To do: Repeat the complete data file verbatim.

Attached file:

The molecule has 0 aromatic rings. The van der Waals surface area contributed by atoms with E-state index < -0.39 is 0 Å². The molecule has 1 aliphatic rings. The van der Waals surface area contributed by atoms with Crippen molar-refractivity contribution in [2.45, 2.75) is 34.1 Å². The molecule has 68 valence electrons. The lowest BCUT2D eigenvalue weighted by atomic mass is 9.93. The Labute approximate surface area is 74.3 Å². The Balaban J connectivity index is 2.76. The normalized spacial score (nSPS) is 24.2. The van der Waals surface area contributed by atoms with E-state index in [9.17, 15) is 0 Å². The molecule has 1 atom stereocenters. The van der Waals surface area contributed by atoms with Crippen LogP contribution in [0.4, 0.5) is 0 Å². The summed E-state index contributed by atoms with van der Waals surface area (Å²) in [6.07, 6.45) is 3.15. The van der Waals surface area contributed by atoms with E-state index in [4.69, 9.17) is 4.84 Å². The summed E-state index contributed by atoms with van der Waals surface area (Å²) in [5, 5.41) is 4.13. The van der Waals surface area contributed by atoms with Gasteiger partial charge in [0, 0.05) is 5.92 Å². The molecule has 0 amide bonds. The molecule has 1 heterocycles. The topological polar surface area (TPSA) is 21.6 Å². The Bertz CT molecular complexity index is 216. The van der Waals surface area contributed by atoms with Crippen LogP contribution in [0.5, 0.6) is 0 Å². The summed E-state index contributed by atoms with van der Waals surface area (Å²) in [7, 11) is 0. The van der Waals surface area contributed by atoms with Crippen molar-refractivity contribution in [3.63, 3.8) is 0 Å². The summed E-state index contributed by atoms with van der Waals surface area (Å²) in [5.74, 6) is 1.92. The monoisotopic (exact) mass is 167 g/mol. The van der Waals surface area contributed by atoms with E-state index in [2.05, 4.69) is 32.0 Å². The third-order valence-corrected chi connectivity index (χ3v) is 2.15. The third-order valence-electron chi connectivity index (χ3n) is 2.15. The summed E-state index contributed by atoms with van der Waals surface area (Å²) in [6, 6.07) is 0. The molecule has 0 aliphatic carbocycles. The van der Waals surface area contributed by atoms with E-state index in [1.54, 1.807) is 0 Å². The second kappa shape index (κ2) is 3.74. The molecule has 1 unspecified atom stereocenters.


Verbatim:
The molecule has 0 aromatic rings. The van der Waals surface area contributed by atoms with E-state index < -0.39 is 0 Å². The molecule has 1 aliphatic rings. The van der Waals surface area contributed by atoms with Crippen molar-refractivity contribution in [2.45, 2.75) is 34.1 Å². The molecule has 68 valence electrons. The lowest BCUT2D eigenvalue weighted by atomic mass is 9.93. The Labute approximate surface area is 74.3 Å². The Balaban J connectivity index is 2.76. The normalized spacial score (nSPS) is 24.2. The van der Waals surface area contributed by atoms with E-state index in [9.17, 15) is 0 Å². The molecule has 1 atom stereocenters. The van der Waals surface area contributed by atoms with Crippen LogP contribution in [0.4, 0.5) is 0 Å². The summed E-state index contributed by atoms with van der Waals surface area (Å²) in [6.07, 6.45) is 3.15. The van der Waals surface area contributed by atoms with E-state index in [4.69, 9.17) is 4.84 Å². The summed E-state index contributed by atoms with van der Waals surface area (Å²) in [5, 5.41) is 4.13. The van der Waals surface area contributed by atoms with Gasteiger partial charge in [0, 0.05) is 5.92 Å². The molecule has 0 amide bonds. The molecule has 1 heterocycles. The topological polar surface area (TPSA) is 21.6 Å². The Bertz CT molecular complexity index is 216. The van der Waals surface area contributed by atoms with Crippen LogP contribution in [0.5, 0.6) is 0 Å². The summed E-state index contributed by atoms with van der Waals surface area (Å²) in [7, 11) is 0. The van der Waals surface area contributed by atoms with Crippen molar-refractivity contribution in [3.63, 3.8) is 0 Å². The summed E-state index contributed by atoms with van der Waals surface area (Å²) in [5.74, 6) is 1.92. The monoisotopic (exact) mass is 167 g/mol. The van der Waals surface area contributed by atoms with E-state index in [2.05, 4.69) is 32.0 Å². The third-order valence-corrected chi connectivity index (χ3v) is 2.15. The third-order valence-electron chi connectivity index (χ3n) is 2.15. The summed E-state index contributed by atoms with van der Waals surface area (Å²) in [6, 6.07) is 0. The molecule has 0 aliphatic carbocycles. The van der Waals surface area contributed by atoms with E-state index in [1.54, 1.807) is 0 Å². The second kappa shape index (κ2) is 3.74. The molecule has 1 unspecified atom stereocenters.